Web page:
On Saturday 13 August civic and sporting dignitaries joined more than a hundred local residents at Wimbledon Park to celebrate a hero of the English landscape. As part of a nationwide festival of events marking 300 years since the birth of famous designer, Lancelot “Capability” Brown, the Friends of Wimbledon Park organised a guided walk around the historic green space. During the 18th century, this was land belonging to Earl Spencer, then lord of the manor of Wimbledon. In 1764 he commissioned Brown to landscape his estate. The earlier formal gardens were replaced by a beautifully naturalistic design, encompassing striking vistas, woodland, pasture, farmland and a large lake, created by damming a local brook. Today just 15% of Brown’s original park survives, on land owned by the All England Lawn Tennis Club, The Wimbledon Club and the London Borough of Merton. This includes the public park which is not only much-loved and well used by the local community but a haven for wildlife.
Wimbledon Park has been listed by Historic England due to its national significance and as part of Saturday’s event, a series of commemorative plaques were installed at key points around the perimeter. The first is situated at the Wimbledon Park Road entrance to the park and was unveiled by the Mayor of Wandsworth, Councillor Richard Field. A joint unveiling was then held at the Revelstoke Road entrance by Ian Tattum, Chair of the Southfields Grid Residents’ Association and Iain Simpson, Chair of the Wimbledon Park Residents’ Association. The Mayor of Merton, Councillor Brenda Fraser, who accompanied local residents for the entirety of the walk, was delighted to unveil a third plaque at the park’s Home Park Road entrance. The final plaques were unveiled at the entrance to the Wimbledon Park Golf Club by its director, Vince O’Brien and the Church Road entrance to The Wimbledon Club by the Chairman, David Johnson.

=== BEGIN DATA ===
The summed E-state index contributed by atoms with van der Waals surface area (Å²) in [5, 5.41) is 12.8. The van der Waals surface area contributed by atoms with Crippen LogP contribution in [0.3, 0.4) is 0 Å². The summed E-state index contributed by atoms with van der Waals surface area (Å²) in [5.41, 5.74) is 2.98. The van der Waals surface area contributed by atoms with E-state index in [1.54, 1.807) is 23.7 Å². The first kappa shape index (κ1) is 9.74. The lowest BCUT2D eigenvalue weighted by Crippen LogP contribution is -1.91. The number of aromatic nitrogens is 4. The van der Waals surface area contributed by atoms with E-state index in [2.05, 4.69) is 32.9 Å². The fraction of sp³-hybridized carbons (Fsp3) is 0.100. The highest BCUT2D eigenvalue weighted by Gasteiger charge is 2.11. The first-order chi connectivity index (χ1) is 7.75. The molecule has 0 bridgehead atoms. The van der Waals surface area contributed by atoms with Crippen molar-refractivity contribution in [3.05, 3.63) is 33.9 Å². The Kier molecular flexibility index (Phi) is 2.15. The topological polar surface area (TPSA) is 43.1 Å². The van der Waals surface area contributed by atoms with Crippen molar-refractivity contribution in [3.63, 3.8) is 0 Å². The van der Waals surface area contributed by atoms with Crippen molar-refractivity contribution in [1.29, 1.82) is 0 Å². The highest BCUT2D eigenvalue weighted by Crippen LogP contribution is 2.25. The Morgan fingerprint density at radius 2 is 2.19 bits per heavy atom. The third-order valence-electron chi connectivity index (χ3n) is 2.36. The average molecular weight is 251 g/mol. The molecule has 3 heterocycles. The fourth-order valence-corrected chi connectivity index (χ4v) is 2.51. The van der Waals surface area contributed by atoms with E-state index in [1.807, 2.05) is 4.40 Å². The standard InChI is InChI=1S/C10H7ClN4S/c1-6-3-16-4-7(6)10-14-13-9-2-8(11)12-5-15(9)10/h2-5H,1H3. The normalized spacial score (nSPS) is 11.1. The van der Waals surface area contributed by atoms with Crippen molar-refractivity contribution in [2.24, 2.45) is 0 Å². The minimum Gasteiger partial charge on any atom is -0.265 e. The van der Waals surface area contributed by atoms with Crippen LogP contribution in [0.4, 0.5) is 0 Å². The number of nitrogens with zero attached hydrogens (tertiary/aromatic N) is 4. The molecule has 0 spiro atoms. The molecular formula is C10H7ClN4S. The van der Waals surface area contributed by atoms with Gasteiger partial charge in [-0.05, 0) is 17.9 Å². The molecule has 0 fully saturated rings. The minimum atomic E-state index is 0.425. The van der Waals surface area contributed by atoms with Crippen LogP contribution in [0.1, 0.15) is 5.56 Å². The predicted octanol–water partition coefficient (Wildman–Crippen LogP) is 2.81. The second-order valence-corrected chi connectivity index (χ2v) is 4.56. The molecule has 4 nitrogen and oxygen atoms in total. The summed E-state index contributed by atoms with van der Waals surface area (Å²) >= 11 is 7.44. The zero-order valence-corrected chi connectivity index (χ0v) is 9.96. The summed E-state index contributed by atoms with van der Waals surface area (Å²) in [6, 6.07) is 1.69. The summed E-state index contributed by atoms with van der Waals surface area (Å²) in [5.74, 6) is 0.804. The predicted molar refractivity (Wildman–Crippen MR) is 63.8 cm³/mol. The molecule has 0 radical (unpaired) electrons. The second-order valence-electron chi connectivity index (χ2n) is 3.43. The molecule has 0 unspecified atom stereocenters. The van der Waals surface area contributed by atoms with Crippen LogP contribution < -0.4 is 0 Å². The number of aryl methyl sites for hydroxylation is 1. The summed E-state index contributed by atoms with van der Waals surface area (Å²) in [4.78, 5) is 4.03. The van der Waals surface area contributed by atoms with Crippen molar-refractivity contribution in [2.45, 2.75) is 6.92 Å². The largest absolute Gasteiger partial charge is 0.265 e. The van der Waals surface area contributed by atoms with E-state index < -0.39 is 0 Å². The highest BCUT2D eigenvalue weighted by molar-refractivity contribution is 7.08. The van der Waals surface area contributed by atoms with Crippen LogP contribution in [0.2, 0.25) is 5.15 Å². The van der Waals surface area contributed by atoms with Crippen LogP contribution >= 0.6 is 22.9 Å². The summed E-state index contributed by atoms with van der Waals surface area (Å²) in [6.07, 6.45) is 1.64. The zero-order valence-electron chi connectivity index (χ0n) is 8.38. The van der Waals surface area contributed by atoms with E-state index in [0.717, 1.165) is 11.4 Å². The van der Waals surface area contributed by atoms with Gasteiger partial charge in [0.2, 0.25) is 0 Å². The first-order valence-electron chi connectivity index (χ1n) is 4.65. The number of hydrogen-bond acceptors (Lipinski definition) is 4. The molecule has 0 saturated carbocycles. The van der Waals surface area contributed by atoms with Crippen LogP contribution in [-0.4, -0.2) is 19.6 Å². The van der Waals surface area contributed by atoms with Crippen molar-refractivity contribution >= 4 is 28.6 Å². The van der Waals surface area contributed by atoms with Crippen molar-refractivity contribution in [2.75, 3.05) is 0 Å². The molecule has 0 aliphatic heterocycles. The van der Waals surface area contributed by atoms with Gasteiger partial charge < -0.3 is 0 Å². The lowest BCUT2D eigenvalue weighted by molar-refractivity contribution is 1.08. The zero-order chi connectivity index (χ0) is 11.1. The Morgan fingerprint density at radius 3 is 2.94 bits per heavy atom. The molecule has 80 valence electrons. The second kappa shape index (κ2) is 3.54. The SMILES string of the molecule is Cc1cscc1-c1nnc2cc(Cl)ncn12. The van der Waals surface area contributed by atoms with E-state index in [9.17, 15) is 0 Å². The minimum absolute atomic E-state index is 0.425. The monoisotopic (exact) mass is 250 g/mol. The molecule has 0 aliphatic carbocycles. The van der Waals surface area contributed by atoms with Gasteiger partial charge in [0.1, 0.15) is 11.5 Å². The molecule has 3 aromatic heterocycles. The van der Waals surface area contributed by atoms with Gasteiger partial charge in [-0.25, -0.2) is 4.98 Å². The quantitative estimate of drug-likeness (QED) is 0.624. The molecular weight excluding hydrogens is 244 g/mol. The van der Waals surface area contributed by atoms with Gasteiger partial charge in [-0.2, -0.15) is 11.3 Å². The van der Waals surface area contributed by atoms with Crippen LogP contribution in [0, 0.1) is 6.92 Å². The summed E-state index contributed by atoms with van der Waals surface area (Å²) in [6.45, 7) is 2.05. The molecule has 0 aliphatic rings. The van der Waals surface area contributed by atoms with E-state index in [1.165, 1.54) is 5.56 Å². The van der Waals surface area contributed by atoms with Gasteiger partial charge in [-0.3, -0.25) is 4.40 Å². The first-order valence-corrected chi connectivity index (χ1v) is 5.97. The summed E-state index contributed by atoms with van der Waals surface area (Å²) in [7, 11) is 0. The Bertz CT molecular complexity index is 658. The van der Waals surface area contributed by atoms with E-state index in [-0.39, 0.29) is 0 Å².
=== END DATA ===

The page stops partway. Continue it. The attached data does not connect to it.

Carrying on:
At various points along the route, participants in the walk were treated to short talks from the Friends of Wimbledon Park. Ecology Adviser, Dave Dawson, gave a fascinating insight into the development of the park, Brown’s historic landscape and examples of the flora and fauna which can be found in this area. In the beautiful setting of Wimbledon Park Golf Club, Tony Borkowski, spoke about the history and objectives of the Wimbledon Park Angling Club, of which he is a long-standing member. Martin Sumpton, one of the founder Friends of Wimbledon Park also gave a passionate speech about the need to protect and restore the park, not only to create a healthy environment for wildlife but also to improve the amenity for the future benefit of local residents.
The culmination of the event was a fascinating talk by former Wimbledon resident, Steffie Shields, who is not only an acclaimed author, lecturer and garden photographer but also an expert on the life and work of Capability Brown. The programme ended with a short speech from Sally Bolton, Head of Corporate Affairs at the All England Lawn Tennis Club, who described its pride in being associated with Brown’s historic landscape and thanked the Friends of Wimbledon Park for organising the event.